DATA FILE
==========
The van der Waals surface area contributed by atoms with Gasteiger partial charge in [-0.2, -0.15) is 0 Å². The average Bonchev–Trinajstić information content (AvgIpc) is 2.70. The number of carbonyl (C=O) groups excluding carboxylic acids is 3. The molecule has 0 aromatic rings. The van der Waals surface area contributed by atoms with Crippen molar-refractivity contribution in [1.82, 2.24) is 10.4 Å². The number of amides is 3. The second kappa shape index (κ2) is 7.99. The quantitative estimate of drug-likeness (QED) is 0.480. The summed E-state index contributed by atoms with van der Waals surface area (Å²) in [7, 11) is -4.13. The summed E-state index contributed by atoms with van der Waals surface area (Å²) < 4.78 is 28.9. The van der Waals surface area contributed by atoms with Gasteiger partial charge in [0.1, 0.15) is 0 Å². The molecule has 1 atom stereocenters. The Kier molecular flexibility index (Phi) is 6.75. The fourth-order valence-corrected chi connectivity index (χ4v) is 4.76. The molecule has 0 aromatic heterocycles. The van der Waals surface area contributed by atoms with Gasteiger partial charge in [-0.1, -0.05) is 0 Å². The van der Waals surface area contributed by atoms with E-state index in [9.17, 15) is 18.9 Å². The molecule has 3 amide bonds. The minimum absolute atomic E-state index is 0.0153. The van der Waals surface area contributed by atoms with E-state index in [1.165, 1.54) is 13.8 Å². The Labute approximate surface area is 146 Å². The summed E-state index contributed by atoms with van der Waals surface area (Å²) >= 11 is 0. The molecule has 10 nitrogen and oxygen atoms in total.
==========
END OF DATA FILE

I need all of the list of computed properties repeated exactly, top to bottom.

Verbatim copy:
The van der Waals surface area contributed by atoms with Gasteiger partial charge in [-0.2, -0.15) is 0 Å². The average Bonchev–Trinajstić information content (AvgIpc) is 2.70. The number of carbonyl (C=O) groups excluding carboxylic acids is 3. The molecule has 0 aromatic rings. The van der Waals surface area contributed by atoms with Crippen molar-refractivity contribution in [1.82, 2.24) is 10.4 Å². The number of amides is 3. The second kappa shape index (κ2) is 7.99. The quantitative estimate of drug-likeness (QED) is 0.480. The summed E-state index contributed by atoms with van der Waals surface area (Å²) in [7, 11) is -4.13. The summed E-state index contributed by atoms with van der Waals surface area (Å²) < 4.78 is 28.9. The van der Waals surface area contributed by atoms with Gasteiger partial charge in [0.1, 0.15) is 0 Å². The molecule has 1 atom stereocenters. The Kier molecular flexibility index (Phi) is 6.75. The fourth-order valence-corrected chi connectivity index (χ4v) is 4.76. The molecule has 0 aromatic heterocycles. The van der Waals surface area contributed by atoms with Gasteiger partial charge in [-0.1, -0.05) is 0 Å². The van der Waals surface area contributed by atoms with E-state index in [9.17, 15) is 18.9 Å². The molecule has 3 amide bonds. The minimum absolute atomic E-state index is 0.0153. The van der Waals surface area contributed by atoms with E-state index in [1.165, 1.54) is 13.8 Å². The Labute approximate surface area is 146 Å². The summed E-state index contributed by atoms with van der Waals surface area (Å²) >= 11 is 0. The molecule has 10 nitrogen and oxygen atoms in total.